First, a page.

Two young men who were in Sunday School go home; they do not stay for the service. There had been 15 in Sunday School. A bit of visiting, and with the coming of 11:00 a. m., more people arrive. And when the service begins we notice that there are some 27 souls present. Some whom we had not been before, some who had not been in the services for a few weeks, and the faithful “core” who are always present. The sermon, too, went well this morning, the singing was good, and the worshippers were in a happy and blessed frame of mind. They had enjoyed the sermon entitled, “Christ’s Good Confession Before Pilate.” The services are ended. There is a very cordial spirit. The worshippers are not in a hurry. They linger to converse. The missionary, assisted by his wife, wait till all are out of the building before they lock the doors, count the collection and wend their way home. It is 12:30 when they arrive home. It was a long forenoon.

This noon we have a guest. He is a Friesian who lives in Jancinto City. He read the announcement on the “Dutch Calvinists” in the “Church Section” of the Houston Chronicle, which has a circulation of some 250,000. He, too, enjoyed the service and we spoke of others of Reformed (Dutch) background in and around Houston. It was a delicious dinner which Mrs. Lubbers had prepared.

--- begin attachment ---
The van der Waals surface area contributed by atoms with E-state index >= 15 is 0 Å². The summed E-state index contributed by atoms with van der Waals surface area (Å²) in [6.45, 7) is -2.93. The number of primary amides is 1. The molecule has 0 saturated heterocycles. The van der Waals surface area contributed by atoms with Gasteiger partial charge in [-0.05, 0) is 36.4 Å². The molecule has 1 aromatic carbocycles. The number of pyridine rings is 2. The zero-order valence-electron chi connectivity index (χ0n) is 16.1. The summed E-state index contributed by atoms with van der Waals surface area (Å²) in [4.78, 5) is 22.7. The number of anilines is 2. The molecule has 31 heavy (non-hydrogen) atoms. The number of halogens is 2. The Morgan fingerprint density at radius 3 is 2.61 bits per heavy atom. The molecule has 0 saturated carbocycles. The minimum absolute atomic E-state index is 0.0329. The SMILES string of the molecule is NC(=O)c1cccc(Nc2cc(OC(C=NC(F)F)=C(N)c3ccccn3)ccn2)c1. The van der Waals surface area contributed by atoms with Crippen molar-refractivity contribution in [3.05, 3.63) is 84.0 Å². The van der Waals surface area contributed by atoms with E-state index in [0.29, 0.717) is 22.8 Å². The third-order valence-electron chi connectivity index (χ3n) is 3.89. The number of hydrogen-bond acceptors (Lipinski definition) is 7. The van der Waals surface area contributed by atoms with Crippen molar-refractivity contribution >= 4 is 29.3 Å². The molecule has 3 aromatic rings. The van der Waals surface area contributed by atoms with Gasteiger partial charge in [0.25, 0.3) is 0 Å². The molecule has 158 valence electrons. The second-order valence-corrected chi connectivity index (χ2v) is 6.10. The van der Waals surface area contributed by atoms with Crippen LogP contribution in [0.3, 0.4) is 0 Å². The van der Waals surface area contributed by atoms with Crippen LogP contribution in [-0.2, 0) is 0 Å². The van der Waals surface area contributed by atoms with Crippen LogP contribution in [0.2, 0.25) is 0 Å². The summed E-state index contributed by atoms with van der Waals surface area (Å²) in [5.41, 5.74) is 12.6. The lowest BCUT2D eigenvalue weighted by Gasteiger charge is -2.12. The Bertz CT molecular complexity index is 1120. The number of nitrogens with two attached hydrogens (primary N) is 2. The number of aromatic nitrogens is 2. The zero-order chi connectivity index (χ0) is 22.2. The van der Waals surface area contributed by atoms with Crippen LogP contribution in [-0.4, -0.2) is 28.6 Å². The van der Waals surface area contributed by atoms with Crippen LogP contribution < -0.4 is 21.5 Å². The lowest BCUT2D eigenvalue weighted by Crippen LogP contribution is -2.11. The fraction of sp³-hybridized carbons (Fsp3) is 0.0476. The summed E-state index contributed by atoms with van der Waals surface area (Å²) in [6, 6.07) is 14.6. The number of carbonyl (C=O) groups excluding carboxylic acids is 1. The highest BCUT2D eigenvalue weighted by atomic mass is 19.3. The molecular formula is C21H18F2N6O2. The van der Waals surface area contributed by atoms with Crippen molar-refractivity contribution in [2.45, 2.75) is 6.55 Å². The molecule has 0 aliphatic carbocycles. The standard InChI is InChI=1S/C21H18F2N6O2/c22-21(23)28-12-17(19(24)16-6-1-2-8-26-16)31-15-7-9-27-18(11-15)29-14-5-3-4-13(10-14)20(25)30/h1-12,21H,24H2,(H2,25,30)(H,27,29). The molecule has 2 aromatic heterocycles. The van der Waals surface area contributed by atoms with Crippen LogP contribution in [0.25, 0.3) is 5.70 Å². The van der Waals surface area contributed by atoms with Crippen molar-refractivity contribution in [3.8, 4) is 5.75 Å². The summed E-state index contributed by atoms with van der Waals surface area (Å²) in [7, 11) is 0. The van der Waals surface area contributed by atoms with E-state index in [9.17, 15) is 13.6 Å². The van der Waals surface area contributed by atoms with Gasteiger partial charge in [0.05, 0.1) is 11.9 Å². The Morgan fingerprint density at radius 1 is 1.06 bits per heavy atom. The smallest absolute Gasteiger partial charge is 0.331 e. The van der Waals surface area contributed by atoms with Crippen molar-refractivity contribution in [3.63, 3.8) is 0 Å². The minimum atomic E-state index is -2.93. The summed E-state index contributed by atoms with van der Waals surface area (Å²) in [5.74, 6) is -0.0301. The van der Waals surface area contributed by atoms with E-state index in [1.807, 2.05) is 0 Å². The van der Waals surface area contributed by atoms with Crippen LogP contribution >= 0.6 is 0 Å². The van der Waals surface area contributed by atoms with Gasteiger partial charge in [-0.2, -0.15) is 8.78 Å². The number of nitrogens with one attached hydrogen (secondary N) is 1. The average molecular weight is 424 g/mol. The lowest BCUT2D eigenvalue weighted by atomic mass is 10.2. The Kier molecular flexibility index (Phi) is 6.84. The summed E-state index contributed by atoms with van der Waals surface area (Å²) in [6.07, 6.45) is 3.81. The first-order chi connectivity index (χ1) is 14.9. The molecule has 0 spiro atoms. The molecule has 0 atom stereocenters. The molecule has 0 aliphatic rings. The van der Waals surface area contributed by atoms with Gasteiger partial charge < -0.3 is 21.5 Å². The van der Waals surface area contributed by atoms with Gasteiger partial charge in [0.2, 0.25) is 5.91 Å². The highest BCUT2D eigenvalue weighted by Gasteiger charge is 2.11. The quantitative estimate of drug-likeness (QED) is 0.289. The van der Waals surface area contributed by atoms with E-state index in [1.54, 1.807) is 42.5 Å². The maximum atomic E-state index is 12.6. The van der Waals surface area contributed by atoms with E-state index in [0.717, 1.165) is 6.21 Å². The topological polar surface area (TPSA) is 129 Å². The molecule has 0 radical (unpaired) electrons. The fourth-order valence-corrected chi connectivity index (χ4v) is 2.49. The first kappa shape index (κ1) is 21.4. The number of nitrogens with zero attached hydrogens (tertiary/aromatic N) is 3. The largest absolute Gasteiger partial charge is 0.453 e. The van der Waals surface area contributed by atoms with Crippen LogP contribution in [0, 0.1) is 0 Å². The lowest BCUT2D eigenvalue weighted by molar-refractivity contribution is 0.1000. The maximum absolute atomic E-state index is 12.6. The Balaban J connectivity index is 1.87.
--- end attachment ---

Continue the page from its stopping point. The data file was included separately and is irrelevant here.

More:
Our visitor has departed for home. An hour of quiet and relaxation, and then preparations for the evening service which will be the first sermon on the Lord’s prayer. We have our pick of radio programs on Sunday afternoon, “Old Fashioned Revival Hour,” “The Hour of Decision,” “The Lutheran Hour,” “Back to God.” But when it is six by the clock we tune in to KFMK, 98 F.M. and listen to our own “Reformed Witness Hour” to hear the masterful preaching of our own Rev. H. Hoeksema on “The Condemnation of Pilate.” Yes, “Dominee” is become to us our “Nestor,” still preaching with the freshness of youth in his old age.